Zika virus prevention is critical with the rapid spread of the virus in recent months. While the Zika virus was discovered some 70 years ago, it wasn’t until recently that the virus got widespread attention. It started with the Pan American Health Organization (PAHO) issuing a health alert in May 2015 of the first confirmed Zika infection in Brazil.
Since then it has spread rapidly, mostly though mosquito bites, throughout the Americas and even overseas. The virus is in the same family as West Nile, yellow fever, chikungunya and dengue. Recently it has been discovered that the Zika virus can also be spread through bodily fluids. According to the World Health Organization (WHO), between January 2014 and February 5 2016, 33 countries have reported spread of the Zika virus and “the geographical distribution of Zika virus has been steadily increasing since it was first detected in the Americas in 2015”. What are the symptoms of Zika virus and how can you prevent getting it?
Symptoms of Zika Virus
Most symptoms of the Zika virus seem closer to a flu than anything: fever, joint pain, rash and conjunctivitis (red-eyes), according to the CDC Zika virus page. The symptoms are generally mild that last from a number of days to a week. Severe symptoms that require hospital care are rare. The Zika virus has a high risk of pregnant women giving birth to babies with a defect known as microcephaly. Babies with this defect are born with a smaller, not fully developed brain which is linked to a host of problems dealing with daily life, motor skills, and other disabilities.
Zika Prevention Tips
It is very important to note that, at the time of this publication, no vaccine exists to prevent the Zika virus disease. As such, it is paramount that you protect yourself first and foremost from getting the virus. The first most important tip to Zika virus prevention is to prevent mosquito bites. That means use a mosquito repellent spray, wear long sleeves, long pants. Whatever it takes to prevent getting a mosquito bite. Make sure you sleep in air conditioned places and that if a window is open, it has a screen to prevent mosquitos from entering. Sleep in a bed that has a mosquito net over it. Mosquitos that spread the virus mostly bite during the day but that is not to say that you should let you guard down at night.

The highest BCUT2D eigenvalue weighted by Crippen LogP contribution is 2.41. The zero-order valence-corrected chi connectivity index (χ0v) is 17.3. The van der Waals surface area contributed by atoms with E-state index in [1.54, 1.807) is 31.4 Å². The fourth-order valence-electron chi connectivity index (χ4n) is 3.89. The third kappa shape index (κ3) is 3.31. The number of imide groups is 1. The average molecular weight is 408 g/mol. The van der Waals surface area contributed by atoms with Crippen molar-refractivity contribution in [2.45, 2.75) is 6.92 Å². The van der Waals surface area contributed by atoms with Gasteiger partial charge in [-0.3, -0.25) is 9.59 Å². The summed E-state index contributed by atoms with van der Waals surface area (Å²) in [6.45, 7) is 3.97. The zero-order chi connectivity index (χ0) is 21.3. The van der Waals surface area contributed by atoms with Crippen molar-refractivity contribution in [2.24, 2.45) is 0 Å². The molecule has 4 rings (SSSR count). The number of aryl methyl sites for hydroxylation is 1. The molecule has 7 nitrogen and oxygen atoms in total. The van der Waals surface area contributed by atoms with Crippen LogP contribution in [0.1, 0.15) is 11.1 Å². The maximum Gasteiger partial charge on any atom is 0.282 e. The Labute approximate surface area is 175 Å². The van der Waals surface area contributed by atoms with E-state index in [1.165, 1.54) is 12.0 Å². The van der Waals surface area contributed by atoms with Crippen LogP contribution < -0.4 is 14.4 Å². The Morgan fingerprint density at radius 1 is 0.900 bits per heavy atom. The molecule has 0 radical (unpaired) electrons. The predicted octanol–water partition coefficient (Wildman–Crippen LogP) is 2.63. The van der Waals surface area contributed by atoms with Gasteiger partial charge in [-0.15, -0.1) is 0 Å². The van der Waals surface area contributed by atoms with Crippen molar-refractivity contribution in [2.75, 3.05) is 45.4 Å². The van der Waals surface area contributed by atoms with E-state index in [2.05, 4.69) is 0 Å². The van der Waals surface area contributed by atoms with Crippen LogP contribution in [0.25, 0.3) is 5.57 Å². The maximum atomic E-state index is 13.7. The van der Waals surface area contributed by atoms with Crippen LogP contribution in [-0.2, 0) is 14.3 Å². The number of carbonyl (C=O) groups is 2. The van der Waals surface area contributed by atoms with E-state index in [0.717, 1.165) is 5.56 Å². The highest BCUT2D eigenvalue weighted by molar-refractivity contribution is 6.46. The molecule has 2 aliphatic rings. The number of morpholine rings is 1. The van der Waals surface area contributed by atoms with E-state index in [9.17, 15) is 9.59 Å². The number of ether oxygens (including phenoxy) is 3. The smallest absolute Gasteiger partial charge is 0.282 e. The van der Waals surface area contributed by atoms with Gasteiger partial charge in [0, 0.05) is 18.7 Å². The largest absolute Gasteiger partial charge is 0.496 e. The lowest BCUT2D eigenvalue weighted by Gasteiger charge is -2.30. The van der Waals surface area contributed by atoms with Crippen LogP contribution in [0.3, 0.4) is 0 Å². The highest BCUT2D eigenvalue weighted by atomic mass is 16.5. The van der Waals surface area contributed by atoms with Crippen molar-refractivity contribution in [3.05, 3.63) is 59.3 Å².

The CDC has published more Zika prevention guidelines on their website. There are also important tips on how to use an insect repellent spray. For example, you should only use an Environmental Protection Agency (EPA)-registeredinsect repellent spray and never spray on your skin that will be under clothing, only exposed on skin.
If you have a child, first spray the insect repellent on your hands and then apply it on your child’s face. Remember not to use insect repellent on your baby if it is under 2 months of age. Instead, cover the babies arms and legs and use a mosquito net over the crib and stroller. Also, do not apply an insect repellent on a child’s hands, eyes, mouth, or any cut or irritated skin.
As already stated, the Zika virus can also spread through bodily fluids of an infected person which can be most commonly contracted through sexual activity. CDC has also published Interim Guidelines for Prevention of Sexual Transmission of Zika Virus.
If You Think You Have the Zika Virus
You will experience some discomfort for a short period of time, usually for about a week or less. During this time make sure you get checked out by a doctor for the Zika virus. Get plenty of rest and drink lots of liquids to prevent dehydration. You can take acetaminophen found in over-the-counter medication such as Tylenol to help reduce fever and pain but do not take aspirin or other nonsteroidal anti-inflammatory drugs. If you are already taking medication for another condition, check with your health care provider before taking any new medication. Avoid spreading the virus by avoiding mosquito bites and any sexual contact with another person during the first week after contracting the virus.
Here is an infographic with Zika virus prevention guidelines: